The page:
An Analysis Model for Multilingual Content Management
I've been doing a lot of thinking lately about agile translating and the future of proofreading and translating generally, all within the context of multilingual content strategy and publishing. It's clear that the industry is changing fast, but I think a lot of the innovation in globalizing written content is going in the wrong direction. Today, I came up with a graphic representation of why I think that is.
Anyone who's ever come across Integral Theory will recognize this four-quadrant graphic (which I threw together on my phone, so…), but it's easy enough to understand even if you've never heard of Ken Wilber or don't care for the guy. Essentially, the y-axis represents “individual” and “collective”. Here, I've labeled x-axis “connection” (inner, subjective, human connection) and "information" (outer, objective data).
In terms of the creation of written content, the light blue upper-left (UL) quadrant represents the inner world of the individual writer. The darker, blue-gray lower-left (LL) quadrant represents the human connection of the entire community engaged by a given piece of writing. The dark red upper-right (UR) quadrant represents information conveyed to an individual reader, and the pink lower-right (LR) quadrant represents systems whereby objective information is conveyed to a community of readers.
So what does all of this mean in more practical terms? Pretty much all writing will have aspects of each of these quadrants. Some will have been written primarily for the writer himself, or the connection with the writer will be of fundamental importance (UL). Other writing may be more about uniting a community around some thing or idea (LL), whereas other texts will be more about conveying information to an individual (UR) or group (LR).
Deciding what a piece of writing is all about, though, can help us to determine how that content can best be conveyed in a multilingual setting. Things that might fall primarily in the upper-left quadrant may include literature, poetry and journalism, because they tell a story or paint a picture that could only be created by that specific author, poet or journalist. To bring this sort of text to another culture in another language will necessarily call for a human translator as the intermediary between creator and reader.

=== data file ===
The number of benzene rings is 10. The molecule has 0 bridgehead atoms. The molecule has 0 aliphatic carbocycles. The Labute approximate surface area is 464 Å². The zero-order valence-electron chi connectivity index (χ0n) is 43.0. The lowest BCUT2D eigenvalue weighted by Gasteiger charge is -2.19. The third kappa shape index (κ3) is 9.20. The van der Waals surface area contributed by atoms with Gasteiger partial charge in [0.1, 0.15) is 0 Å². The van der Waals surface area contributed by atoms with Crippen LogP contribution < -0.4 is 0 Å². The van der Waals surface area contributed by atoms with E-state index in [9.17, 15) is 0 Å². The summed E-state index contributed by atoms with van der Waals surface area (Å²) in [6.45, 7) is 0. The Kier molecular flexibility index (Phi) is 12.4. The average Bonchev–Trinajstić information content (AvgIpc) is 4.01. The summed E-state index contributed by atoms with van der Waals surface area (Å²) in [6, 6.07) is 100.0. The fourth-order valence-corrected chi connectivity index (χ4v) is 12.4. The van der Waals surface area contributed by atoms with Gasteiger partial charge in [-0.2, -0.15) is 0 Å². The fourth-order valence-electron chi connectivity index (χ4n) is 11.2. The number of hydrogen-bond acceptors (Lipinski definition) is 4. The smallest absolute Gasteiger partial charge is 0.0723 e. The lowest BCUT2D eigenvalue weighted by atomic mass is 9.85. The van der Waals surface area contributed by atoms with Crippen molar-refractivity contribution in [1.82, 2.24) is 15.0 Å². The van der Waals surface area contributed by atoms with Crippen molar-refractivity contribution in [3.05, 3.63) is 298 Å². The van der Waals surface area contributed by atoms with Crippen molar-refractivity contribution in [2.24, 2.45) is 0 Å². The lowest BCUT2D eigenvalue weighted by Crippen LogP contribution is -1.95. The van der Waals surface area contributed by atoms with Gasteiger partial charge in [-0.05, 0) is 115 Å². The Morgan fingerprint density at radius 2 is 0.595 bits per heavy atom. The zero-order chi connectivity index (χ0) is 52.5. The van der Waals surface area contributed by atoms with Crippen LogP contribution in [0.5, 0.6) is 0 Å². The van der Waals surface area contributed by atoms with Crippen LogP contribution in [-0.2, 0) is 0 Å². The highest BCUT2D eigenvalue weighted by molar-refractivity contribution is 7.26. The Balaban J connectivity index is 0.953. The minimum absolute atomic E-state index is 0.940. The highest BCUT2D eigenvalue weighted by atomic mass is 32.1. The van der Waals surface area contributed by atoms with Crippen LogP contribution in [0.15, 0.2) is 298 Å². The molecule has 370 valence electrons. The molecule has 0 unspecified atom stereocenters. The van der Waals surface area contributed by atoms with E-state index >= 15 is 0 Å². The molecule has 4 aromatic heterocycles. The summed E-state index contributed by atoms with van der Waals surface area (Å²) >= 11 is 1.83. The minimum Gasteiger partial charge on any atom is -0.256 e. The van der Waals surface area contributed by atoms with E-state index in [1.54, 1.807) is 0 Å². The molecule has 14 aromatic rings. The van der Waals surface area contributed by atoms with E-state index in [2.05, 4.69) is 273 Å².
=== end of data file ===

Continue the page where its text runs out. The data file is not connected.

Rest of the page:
In the upper-right quadrant, we have any sort of text that is purely intended to convey objective information from one person to another. The personal, cultural or otherwise subjective content is minimal, non-existent or not important. This sort of information can be easily converted from one language to another by way of machine translation, since getting the gist is all that's needed.
Moving on to the lower-left quadrant, we find things like marketing copy and anything else that is more about connecting a community around an idea, a cause, an organization, or a product. Here, the actual writer of the content will be less important than the idea being conveyed. I would argue that texts like these shouldn't be translated at all, but rather written in each language directly by a representative of that language's culture who has a vested interest of some sort in the community concerned.
Finally, in the lower-right quadrant, we might have things like company reports, financial statements, and other documents intended to convey objective information to a broad audience. Human connection is minimal since the primary goal is to convey information, not to nurture a community. These sorts of texts really don't require a human translator either and can be more efficiently handled by automated content-generating systems and artificial intelligence.
Where does this leave the human translator? Primarily working with texts in the upper-left quadrant, where the connection with the content creator is key. In these situations, a human is required to understand and intuit what the author or poet is trying to say, and the translator must do their best to convey this in another language while remaining an invisible conduit between creator and reader.
Of course, not all texts will fall neatly into one specific quadrant. Financial reports, for example, tend to serve a twofold purpose of conveying data and promoting the company's image. In this case, the vast majority of the report can be computer generated, but some parts may require either a human translator - such as for the letter from the chairman - or a human content creator or editor.
A great deal of time and resources are being poured into machine translation in the industry these days, but it seems to me that more money could be saved while keeping content quality high by taking the right approach for the specific content at hand. For example, an enormous amount of time and money is being wasted on humans writing and translating documents that could be done directly by a content generator with minimal or no human involvement. At the same time, trying to apply either machine or human translation to content intended to build human bonds of some sort is only short-circuiting or unnecessarily stretching this connection and is really not the most effective or efficient way to go.